Hearne: Farewell Salute to the Kansas City Board of Trade

4336370417_176efff90a_oWhen a man makes an “Oklahoma Guarantee” it behooves him to live up to it…

To that end, help yourself to this collection of letters from a group of school kids that I conducted a tour of the Kansas City Board of Trade for in 1981 while a member.

Today’s the last day of trading for the KCBOT. May the Kansas City Wheat contract as we know it rest in peace:

“Dear Mr. Christopher,

Thank you very much for taking time off work to show us around. My favorite part of the Board of Trade was when we saw the pit. I thought it was sort of funny when all the men would hassle one man and that man would try frantically to write everything down.

Sincerely,

Beth Dolan.

*******

“Dear Mr. Christopher,

I enjoyed going to the Board of Trade. It was very interesting. I have a really good idea now what stock is. I thought looking in the pit was the best thing I saw. The computers were neat to look at. Hope you get your clocks working.

Sincerely,

Cindy Twyman

*******

“Dear Mr. Christopher,

Thank you for showing us around. I liked the auction place the best. You would think the way they were yelling around their throats would be sore. I don’t know how the people at the chalkboard can go so fast.

Sincerely,

Lisa Armitage

*******

507f0e99a0903.preview-620“Dear Mr. Christopher,

I liked the Board of Trade a lot! I had already seen it from when my dad worked at B.C. Christopher. But that was when I was little; so this refreshed my memory. Please say hello to your father for me. I told my dad we went to B.C. Christopher and we saw the market close and he asked how you and your father were doing?

He was also surprised that you were working full time there, because when he worked there you only worked in the summer for extra money. He said, ‘Hell, we are all older now!’ I had an excellent time and learned a lot, especially in stocks and bonds.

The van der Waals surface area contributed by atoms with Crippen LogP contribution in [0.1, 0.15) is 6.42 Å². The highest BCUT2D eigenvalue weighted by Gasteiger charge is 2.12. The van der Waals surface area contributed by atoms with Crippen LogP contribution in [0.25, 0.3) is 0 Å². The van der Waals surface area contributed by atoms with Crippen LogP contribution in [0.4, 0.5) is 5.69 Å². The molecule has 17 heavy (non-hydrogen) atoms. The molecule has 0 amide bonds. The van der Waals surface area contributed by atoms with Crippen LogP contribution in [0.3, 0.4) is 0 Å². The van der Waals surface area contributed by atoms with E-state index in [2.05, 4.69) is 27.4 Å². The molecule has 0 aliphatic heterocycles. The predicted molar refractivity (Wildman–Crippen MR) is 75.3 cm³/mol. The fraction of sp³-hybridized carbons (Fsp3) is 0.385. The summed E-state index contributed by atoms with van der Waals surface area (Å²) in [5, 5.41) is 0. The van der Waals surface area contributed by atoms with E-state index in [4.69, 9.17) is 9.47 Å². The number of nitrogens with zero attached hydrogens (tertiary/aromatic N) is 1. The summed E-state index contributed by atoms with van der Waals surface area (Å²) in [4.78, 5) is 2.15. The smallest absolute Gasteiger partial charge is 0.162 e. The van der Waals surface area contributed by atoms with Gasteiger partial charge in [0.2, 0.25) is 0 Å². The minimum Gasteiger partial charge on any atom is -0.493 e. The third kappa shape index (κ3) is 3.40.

Sincerely,

Lisa Kiene

*******

“Dear Mr. Christopher,

Thank you for showing us around the Board of Trade. It was very interesting. I liked it a lot and you did a good job explaining everything. The building really looked nice. The Board of Trade seems like an exciting place to wrok.

Sincerely,

Brooke Harper

*******

“Dear Mr. Christopher,

I had a wonderful time and learned a whole lot. I think the job would be really confusing but if we knew how to do the job I think it would be hard but fun. I learned a lot about the grain company. The pit was very loud and sounded very confusing, but I’d love to work in it. And thank you very much, I had a great time.

Love,

Wynne Madden

*******

“Dear Mr. Christopher,

Thank you so much for explaining the Board of Trade to us. I liked it when we went into the pit where they were trading for the future.

Sincerely,

Frances Crouch.”

*******

The Kansas city Board of Trade 1925

The Kansas city Board of Trade 1925

They won’t be trading for the future at 4800 Main Street in Kansas City after today. Not in the “pit” anyway. I remember early on in my career as a stock and commodity futures broker going to our office in Omaha and going out on the trading floor there.

Oh my god, it was so slow. Nobody was doing anything yet some of the old traders went up there and hung out during market hours nonetheless.

Who knows what will become of the KCBOT other than its likely sale and the exodus of the many small firms that dotted the building. The chalkboards and the fancy, circa 1981 computers will be long gone along with the ghosts of the men and women who wore the colorful trading jackets, drank tons of coffee and engaged in a high stakes game of poker where fortunes were won and lost in the blink of an eye.

All of which went away at 1:15 p.m. today.

http://www.mb-kc.com/
This entry was posted in Hearne_Christopher. Bookmark the permalink.

3 Responses to Hearne: Farewell Salute to the Kansas City Board of Trade

  1. chuck says:

    “I hope you get your clocks working”.

    That one killed me.

    🙂

  2. paulwilsonkc says:

    I liked Lisa’s former employee dad….”he was surprised you were working full time….”

Comments are closed.